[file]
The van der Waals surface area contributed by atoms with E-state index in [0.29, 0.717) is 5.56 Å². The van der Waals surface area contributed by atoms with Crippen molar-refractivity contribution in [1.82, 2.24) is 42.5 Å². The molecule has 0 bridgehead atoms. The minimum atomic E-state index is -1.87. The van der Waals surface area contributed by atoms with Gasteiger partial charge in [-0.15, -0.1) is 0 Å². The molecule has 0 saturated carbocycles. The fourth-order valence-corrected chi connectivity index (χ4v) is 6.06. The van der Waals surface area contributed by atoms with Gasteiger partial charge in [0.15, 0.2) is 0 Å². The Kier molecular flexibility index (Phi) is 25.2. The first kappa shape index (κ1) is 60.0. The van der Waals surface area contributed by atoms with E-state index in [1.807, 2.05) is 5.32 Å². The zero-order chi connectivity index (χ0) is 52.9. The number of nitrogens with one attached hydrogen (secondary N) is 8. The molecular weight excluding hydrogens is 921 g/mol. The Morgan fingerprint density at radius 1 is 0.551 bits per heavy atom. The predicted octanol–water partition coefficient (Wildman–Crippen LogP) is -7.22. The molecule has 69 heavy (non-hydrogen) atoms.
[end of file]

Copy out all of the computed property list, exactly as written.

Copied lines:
The van der Waals surface area contributed by atoms with E-state index in [0.29, 0.717) is 5.56 Å². The van der Waals surface area contributed by atoms with Crippen molar-refractivity contribution in [1.82, 2.24) is 42.5 Å². The molecule has 0 bridgehead atoms. The minimum atomic E-state index is -1.87. The van der Waals surface area contributed by atoms with Gasteiger partial charge in [-0.15, -0.1) is 0 Å². The molecule has 0 saturated carbocycles. The fourth-order valence-corrected chi connectivity index (χ4v) is 6.06. The van der Waals surface area contributed by atoms with Gasteiger partial charge in [0.15, 0.2) is 0 Å². The Kier molecular flexibility index (Phi) is 25.2. The first kappa shape index (κ1) is 60.0. The van der Waals surface area contributed by atoms with E-state index in [1.807, 2.05) is 5.32 Å². The zero-order chi connectivity index (χ0) is 52.9. The number of nitrogens with one attached hydrogen (secondary N) is 8. The molecular weight excluding hydrogens is 921 g/mol. The Morgan fingerprint density at radius 1 is 0.551 bits per heavy atom. The predicted octanol–water partition coefficient (Wildman–Crippen LogP) is -7.22. The molecule has 69 heavy (non-hydrogen) atoms.